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Old 05-30-2013, 01:27 AM
pat3ck pat3ck is offline
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Quote:
Originally Posted by SimianSquared View Post
Perhaps stars need to have a point. Learning from old classic magazines such as Zzap would probably teach most reviewers how to actually review. Having a star per category makes sense to me: a star for graphics+sound. A star for originality. A star for how long it lasts you. A star for sheer fun and a star, finally for value for money/reviewer impression. While it isn't important how the stars are layed out, it is important to have some form of consistency and sanity.
I have to agree with you. A star rating just for the overall rating seems not enough. Graphics, controls, presentation, gameplay, replay value should be given consideration as well. Reviewers could then just average the score to arrive at an overall rating or something.
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Old 05-30-2013, 07:46 AM
iPadisGreat iPadisGreat is offline
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The best gameplay reviews are the touchgameplay gameplay videos. I can tell whether I would enjoy the game after watching Sanuku play it for half an hour...

If we are discussing the past, does anyone remember the old Computer Gaming World reviews? Those were awesome. I read the one about Indycar Racing, and there was so much detail and research done in that one review.

Last edited by iPadisGreat; 05-30-2013 at 07:50 AM..
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Old 05-30-2013, 06:14 PM
Kamil_GoodnightGames Kamil_GoodnightGames is offline
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I definitely like the star system where it is given as a point for every category that is deemed good. Alot of review I see today have an inconsistent tone to their written review and the corresponding numerical rating (stars, 10 point scale, etc.) Alot of times I am misled by the written review expecting a really low rating but ends up with a 9. On the other hand, the opposite happens. As such I always take the written review to be more important as it sheds specific details that no scale can really show. But obviously we can't remain ignorant to the fact that many people out their simply glance at reviews and immediately look for the overall rating instead of reading.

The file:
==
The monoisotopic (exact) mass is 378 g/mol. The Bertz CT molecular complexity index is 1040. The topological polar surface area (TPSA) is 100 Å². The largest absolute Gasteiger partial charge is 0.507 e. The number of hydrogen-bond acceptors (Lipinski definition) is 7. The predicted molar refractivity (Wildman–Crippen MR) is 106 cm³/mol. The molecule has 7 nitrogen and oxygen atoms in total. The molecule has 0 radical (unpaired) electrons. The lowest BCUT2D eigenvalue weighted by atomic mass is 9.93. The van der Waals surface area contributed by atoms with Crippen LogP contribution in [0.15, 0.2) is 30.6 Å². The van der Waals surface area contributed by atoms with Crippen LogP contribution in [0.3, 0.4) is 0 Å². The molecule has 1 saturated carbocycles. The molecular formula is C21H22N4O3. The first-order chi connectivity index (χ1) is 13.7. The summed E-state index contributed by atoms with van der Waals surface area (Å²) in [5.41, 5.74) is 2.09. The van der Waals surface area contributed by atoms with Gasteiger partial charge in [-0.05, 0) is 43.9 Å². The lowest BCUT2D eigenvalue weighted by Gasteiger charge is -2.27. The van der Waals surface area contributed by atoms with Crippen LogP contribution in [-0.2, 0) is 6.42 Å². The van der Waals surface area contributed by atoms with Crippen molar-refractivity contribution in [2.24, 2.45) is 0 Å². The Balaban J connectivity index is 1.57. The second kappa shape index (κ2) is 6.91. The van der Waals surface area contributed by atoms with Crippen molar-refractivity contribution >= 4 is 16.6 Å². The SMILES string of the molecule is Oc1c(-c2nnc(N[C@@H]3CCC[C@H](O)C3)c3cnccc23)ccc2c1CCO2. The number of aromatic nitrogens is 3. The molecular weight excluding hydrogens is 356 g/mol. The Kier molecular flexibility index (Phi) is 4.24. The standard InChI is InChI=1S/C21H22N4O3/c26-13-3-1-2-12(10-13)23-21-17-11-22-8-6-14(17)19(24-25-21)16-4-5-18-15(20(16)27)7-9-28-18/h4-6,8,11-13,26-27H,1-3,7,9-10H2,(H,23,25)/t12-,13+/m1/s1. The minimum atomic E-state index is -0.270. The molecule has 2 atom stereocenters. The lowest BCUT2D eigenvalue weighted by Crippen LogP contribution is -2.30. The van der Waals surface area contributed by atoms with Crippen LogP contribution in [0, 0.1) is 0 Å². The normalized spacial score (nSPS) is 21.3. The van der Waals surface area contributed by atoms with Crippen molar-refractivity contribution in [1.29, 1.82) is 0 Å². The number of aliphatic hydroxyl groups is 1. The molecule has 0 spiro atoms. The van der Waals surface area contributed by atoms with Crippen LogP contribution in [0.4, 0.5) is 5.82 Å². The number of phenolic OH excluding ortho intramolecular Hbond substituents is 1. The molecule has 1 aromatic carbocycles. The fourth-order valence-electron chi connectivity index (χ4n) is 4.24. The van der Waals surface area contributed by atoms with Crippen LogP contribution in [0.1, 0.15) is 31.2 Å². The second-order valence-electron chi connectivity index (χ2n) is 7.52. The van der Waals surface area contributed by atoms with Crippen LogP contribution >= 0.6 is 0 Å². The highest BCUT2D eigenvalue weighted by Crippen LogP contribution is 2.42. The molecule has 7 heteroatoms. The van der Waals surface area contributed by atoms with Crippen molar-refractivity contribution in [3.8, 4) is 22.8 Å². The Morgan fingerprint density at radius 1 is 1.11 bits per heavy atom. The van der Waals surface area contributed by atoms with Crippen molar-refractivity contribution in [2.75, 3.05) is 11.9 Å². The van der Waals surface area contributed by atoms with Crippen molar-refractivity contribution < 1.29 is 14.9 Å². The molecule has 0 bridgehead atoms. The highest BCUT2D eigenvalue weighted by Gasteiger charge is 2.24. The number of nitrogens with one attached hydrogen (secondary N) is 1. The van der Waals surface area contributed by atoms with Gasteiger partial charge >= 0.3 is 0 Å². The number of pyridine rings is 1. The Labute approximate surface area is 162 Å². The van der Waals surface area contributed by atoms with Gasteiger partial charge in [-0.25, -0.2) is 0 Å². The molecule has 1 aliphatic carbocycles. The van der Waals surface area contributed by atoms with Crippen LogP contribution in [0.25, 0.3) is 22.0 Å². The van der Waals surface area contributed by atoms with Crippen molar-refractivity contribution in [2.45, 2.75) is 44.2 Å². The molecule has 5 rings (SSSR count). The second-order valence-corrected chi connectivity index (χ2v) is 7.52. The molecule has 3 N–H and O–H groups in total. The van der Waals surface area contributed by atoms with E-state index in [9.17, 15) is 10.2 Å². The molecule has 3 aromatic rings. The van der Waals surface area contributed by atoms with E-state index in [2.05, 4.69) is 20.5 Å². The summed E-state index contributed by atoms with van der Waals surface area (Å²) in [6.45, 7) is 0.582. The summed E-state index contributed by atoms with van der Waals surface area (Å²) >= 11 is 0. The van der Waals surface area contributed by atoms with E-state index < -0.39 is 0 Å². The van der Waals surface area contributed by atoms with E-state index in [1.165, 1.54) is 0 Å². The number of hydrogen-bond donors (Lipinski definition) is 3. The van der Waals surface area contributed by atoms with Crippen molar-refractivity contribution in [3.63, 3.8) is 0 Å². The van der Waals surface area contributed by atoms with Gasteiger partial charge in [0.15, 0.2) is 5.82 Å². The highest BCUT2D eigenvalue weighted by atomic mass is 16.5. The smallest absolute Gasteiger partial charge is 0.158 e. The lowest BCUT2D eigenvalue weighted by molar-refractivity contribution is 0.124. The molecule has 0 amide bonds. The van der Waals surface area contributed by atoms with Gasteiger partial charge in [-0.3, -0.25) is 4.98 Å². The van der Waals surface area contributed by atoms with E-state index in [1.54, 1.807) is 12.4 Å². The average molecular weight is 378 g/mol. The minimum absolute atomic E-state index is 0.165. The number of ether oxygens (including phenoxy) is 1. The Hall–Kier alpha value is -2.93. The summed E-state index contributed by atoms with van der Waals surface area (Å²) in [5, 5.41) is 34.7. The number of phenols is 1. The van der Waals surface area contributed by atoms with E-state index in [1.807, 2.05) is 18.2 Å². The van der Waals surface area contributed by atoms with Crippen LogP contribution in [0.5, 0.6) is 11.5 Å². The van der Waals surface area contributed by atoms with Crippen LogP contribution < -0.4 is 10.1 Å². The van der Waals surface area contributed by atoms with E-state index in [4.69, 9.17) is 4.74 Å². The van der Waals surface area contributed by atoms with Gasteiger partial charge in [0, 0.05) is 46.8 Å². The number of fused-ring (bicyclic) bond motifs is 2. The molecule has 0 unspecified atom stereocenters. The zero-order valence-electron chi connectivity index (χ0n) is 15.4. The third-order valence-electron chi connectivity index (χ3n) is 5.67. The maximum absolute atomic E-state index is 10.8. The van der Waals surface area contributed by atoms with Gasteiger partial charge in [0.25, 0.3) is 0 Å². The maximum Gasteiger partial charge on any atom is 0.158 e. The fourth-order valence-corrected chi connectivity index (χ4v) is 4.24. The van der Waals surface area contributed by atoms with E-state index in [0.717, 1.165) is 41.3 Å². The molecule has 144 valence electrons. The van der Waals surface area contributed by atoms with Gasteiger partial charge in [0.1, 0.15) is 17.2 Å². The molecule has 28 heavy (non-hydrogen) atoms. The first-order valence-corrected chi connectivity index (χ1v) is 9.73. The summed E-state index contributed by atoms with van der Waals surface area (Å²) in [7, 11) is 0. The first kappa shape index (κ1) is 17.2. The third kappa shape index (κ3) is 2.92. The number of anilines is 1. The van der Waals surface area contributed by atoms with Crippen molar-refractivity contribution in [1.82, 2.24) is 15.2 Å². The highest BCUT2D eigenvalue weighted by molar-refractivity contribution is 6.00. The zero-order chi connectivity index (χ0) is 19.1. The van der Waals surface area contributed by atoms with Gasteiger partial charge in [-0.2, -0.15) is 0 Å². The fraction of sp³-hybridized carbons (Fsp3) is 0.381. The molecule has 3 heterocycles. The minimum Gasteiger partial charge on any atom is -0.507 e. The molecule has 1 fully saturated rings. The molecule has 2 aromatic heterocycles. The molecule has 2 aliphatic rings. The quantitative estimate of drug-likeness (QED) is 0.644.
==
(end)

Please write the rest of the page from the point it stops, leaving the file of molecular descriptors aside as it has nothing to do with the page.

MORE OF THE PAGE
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Old 05-30-2013, 06:20 PM
MidianGTX MidianGTX is offline
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Privacy-concerned folk would hate it, but I'd like to see the ages of iTunes reviewers. If everyone giving the next F2P game five stars is 11 years old, I'll know their opinion probably won't match mine very closely.
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Old 05-30-2013, 09:08 PM
dariusjr98 dariusjr98 is offline
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Quote:
Originally Posted by MidianGTX View Post
Privacy-concerned folk would hate it, but I'd like to see the ages of iTunes reviewers. If everyone giving the next F2P game five stars is 11 years old, I'll know their opinion probably won't match mine very closely.
Well, here's my thoughts on that:

I almost never care for iTunes reviews, and I don't think many other people do.

Getting ages would be going too far, and I don't really think it's necessary.
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Old 05-31-2013, 10:25 PM
Kamil_GoodnightGames Kamil_GoodnightGames is offline
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Quote:
Originally Posted by MidianGTX View Post
Privacy-concerned folk would hate it, but I'd like to see the ages of iTunes reviewers. If everyone giving the next F2P game five stars is 11 years old, I'll know their opinion probably won't match mine very closely.
Thats actually an interesting idea. Although you can't base your judgement of a review entirely on age considering there are some insightful young individuals out there, but it helps. But then again, people could put any random age in so you might have to take those with a grain of salt.